meanmrmustard - 22-Oct-20 @ 6:23 PM
Hi I work at a school in Scotland, we already have a plastic bottle green house but it getting dirty and some of the wood needs replacing.Can it be taken down and washed then put back up?? Thanks
Babs - 5-Mar-20 @ 7:35 AM
Jenn - Your Question:
Any suggestions on an alternative to the bamboo sticks? We are building a rather large structure and bamboo is cost prohibitive for our organization.

Our Response:
Anything of a similar length and a diameter that will alllow it to be threaded through the bottles. Ask your members or local businesses for donations...maybe old metal or sturdy plastic tubing would do the job and you would still be recycling!
EcoFriendlyKids - 4-May-16 @ 12:03 PM
Any suggestions on an alternative to the bamboo sticks? We are building a rather large structure and bamboo is cost prohibitive for our organization.
Jenn - 1-May-16 @ 5:35 PM
Will these greenhouses work in the uk.? I am trying to plant some fruits that are not available in the UK.will they grow?
Rasta - 18-Jul-15 @ 10:42 PM
Hello, I love this idea! I want to construct a plastic bottle greenhouse for our community garden with the help of some local adolescence. As I'm compiling a list of building materials and contacting local suppliers, I'm seeing that this project will be quite expensive! The bamboo canes are the most costly at $2.99 per 6ft piece. At 150 that's over $500 just for the bamboo! Are bamboo canes similarly priced outside of Canada?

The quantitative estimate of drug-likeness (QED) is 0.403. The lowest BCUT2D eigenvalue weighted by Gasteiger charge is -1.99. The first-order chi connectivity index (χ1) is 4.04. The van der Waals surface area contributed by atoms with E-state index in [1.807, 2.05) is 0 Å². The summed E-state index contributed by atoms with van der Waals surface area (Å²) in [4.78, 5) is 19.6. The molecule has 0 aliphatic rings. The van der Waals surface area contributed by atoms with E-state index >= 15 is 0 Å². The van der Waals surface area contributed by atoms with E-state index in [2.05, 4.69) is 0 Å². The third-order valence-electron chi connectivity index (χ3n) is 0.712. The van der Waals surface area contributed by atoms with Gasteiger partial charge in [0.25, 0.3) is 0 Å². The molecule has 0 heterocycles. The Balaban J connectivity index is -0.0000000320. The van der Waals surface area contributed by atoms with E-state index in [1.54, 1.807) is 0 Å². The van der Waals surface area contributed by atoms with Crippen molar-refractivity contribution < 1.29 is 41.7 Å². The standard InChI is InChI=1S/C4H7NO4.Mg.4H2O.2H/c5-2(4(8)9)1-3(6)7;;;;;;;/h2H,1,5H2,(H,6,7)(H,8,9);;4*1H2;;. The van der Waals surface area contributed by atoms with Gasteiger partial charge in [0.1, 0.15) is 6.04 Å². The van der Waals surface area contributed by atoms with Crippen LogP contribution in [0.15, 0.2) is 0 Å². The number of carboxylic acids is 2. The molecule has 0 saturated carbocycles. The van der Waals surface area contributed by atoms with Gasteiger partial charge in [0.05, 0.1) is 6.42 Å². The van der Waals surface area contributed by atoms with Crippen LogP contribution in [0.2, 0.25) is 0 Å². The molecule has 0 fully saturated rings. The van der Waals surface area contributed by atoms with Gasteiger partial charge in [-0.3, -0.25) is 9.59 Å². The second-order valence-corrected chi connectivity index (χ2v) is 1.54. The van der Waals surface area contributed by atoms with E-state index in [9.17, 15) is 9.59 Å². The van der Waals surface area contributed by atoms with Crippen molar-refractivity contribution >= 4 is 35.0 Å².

TDoss - 6-Jul-15 @ 4:35 PM
@Roop. Good Luck. Let us know how you get on.
EcoFriendlyKids - 14-May-15 @ 2:42 PM
I've just opened a day nursery and we are planning on being as Eco friendly as possible. I've just been given two black bags of two litre bottle so can't wait to start! Long way to go yet but looking forward to seeing it develop :-)
Roop - 10-May-15 @ 8:04 PM
@Sev. The colour affects the total level of light getting to the plants. A clear plastic will of course allow the most light in. Blue and green plastic will also transmit light but only in blue to blue-green wavelengths, cutting out a lot of light in the red wavelengths. Red light is the most efficient waveband for plant growth. So brown, green or blue...not advisale for efficient plant growth.